[ ] (1) NodeMCU Processor – NodeMCU
Supports 0.9” or 1.1” pitch NodeMCU
Semiconductors (LEDs and Regulator):
[ ] (8) Blue Indicator LED – LED1-LED8
[ ] (1) Blue Indicator LED – LED9
[ ] (1) Regulator Module (3.3V) – see details – VR1
Resistors (1/4 watt, 5% Carbon Film):
[ ] (8) Current limiting resistor – see note below – R1-R8
[ ] (1) 75Ω (violet-green-black-gold) – R9
Sockets, Headers, and Connectors:
[ ] (1) 2.1mm or 2.5mm Coaxial Jack PCB Mount – J1
[ ] (1) Rising Clamp Terminal Block (2 position) – J2
[ ] (1) 3-pin Single Row Header & Shorting Block – J3
[ ] (1) 40-pin Female Connector – I/O Connector
[ ] (1) Dual Row 40-pin Male Connector – I/O Connector
NodeMCU Processor Notes
When installing the NodeMCU carrier module, leave a small gap of 1/16”-1/8” (2-3mm) between the bottom of the processor carrier and the NodeMCU IoT Experimenter. This ensures traces from the processor board do not short against traces on the mainboard.
Regulated Power Module
Located above the regulator module is a 3-way jumper at J3 and offers two positions, X or 3V. When jumpered across the Center Pin to 3V, the output from the regulator module will be provided to the NodeMCU and 3V rails on the board.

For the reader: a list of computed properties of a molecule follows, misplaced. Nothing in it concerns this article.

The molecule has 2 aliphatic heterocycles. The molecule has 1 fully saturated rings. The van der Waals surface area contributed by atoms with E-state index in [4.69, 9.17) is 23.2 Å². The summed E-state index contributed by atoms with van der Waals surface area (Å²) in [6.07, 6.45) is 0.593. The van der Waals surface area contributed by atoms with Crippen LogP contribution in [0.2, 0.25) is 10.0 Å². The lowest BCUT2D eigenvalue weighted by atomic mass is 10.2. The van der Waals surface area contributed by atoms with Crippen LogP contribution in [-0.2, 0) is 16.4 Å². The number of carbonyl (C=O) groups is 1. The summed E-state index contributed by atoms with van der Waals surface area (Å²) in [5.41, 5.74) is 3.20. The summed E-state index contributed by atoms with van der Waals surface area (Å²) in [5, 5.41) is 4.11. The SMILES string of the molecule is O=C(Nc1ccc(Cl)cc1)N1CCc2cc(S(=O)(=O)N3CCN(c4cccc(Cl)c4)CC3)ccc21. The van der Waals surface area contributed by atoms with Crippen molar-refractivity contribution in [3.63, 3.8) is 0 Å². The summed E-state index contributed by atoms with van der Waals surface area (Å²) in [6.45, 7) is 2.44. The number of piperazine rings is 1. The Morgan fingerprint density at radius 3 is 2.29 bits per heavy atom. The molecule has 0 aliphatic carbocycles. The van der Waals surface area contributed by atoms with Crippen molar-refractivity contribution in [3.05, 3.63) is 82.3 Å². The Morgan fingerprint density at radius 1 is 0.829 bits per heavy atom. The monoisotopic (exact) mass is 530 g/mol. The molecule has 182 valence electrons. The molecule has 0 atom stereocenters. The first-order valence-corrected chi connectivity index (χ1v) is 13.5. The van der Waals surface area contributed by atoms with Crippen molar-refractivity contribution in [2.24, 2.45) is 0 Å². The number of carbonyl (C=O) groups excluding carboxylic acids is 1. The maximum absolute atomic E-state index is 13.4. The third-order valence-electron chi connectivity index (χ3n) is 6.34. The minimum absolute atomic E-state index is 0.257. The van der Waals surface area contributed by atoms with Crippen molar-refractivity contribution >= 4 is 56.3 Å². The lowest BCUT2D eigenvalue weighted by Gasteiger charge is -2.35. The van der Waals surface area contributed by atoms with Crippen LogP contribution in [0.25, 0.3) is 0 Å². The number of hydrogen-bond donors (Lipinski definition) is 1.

Alternately, if you install a different value of regulator (such as a 5V model), position the jumper across the Center Pin and X which will direct the current to the X rails on the board.
If using a higher value regulator than 3.3V (such as a 5V), the regulator on the NodeMCU can be used to power the NodeMCU. Enable the jumper to X position (which provides power to the X rails). Place a jumper from any X rail to Vin interface pad. Keep in mind; you will be limited to the current handling capabilities of the regulator on the NodeMCU.
Power J3 Jumper
The NodeMCU includes an onboard AMS1117 3.3V voltage regulator. This is sufficient to power the module, but when interfacing to external circuits, it may not be adequate.